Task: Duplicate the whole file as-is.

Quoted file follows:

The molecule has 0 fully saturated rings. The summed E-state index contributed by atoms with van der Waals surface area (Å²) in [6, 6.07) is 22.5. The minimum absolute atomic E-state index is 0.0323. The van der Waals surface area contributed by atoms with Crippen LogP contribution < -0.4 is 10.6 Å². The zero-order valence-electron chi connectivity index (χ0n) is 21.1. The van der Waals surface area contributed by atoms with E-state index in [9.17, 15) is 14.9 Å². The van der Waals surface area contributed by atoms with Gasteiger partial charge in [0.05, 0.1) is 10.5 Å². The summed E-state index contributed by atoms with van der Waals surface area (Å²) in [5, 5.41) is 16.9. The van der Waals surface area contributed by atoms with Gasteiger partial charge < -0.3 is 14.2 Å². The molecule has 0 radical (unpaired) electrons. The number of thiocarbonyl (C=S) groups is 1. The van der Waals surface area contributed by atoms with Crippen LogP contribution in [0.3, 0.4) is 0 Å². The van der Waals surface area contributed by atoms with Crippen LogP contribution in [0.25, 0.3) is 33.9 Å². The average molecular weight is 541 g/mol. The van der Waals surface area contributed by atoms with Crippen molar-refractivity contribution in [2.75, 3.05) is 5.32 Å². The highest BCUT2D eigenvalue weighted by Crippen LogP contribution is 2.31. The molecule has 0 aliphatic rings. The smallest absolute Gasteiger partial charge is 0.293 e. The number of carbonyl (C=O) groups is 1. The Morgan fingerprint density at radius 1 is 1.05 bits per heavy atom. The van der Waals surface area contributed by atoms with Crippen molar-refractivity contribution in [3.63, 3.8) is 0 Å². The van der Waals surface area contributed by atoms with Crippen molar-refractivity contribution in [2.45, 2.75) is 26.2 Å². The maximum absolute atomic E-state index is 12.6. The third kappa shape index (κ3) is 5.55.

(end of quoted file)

The molecule has 0 fully saturated rings. The summed E-state index contributed by atoms with van der Waals surface area (Å²) in [6, 6.07) is 22.5. The minimum absolute atomic E-state index is 0.0323. The van der Waals surface area contributed by atoms with Crippen LogP contribution < -0.4 is 10.6 Å². The zero-order valence-electron chi connectivity index (χ0n) is 21.1. The van der Waals surface area contributed by atoms with E-state index in [9.17, 15) is 14.9 Å². The van der Waals surface area contributed by atoms with Gasteiger partial charge in [0.05, 0.1) is 10.5 Å². The summed E-state index contributed by atoms with van der Waals surface area (Å²) in [5, 5.41) is 16.9. The van der Waals surface area contributed by atoms with Gasteiger partial charge < -0.3 is 14.2 Å². The molecule has 0 radical (unpaired) electrons. The number of thiocarbonyl (C=S) groups is 1. The van der Waals surface area contributed by atoms with Crippen LogP contribution in [0.3, 0.4) is 0 Å². The van der Waals surface area contributed by atoms with Crippen LogP contribution in [0.25, 0.3) is 33.9 Å². The average molecular weight is 541 g/mol. The van der Waals surface area contributed by atoms with Crippen molar-refractivity contribution in [2.75, 3.05) is 5.32 Å². The highest BCUT2D eigenvalue weighted by Crippen LogP contribution is 2.31. The molecule has 0 aliphatic rings. The smallest absolute Gasteiger partial charge is 0.293 e. The number of carbonyl (C=O) groups is 1. The Morgan fingerprint density at radius 1 is 1.05 bits per heavy atom. The van der Waals surface area contributed by atoms with Crippen molar-refractivity contribution in [3.63, 3.8) is 0 Å². The van der Waals surface area contributed by atoms with Crippen molar-refractivity contribution in [2.45, 2.75) is 26.2 Å². The maximum absolute atomic E-state index is 12.6. The third kappa shape index (κ3) is 5.55.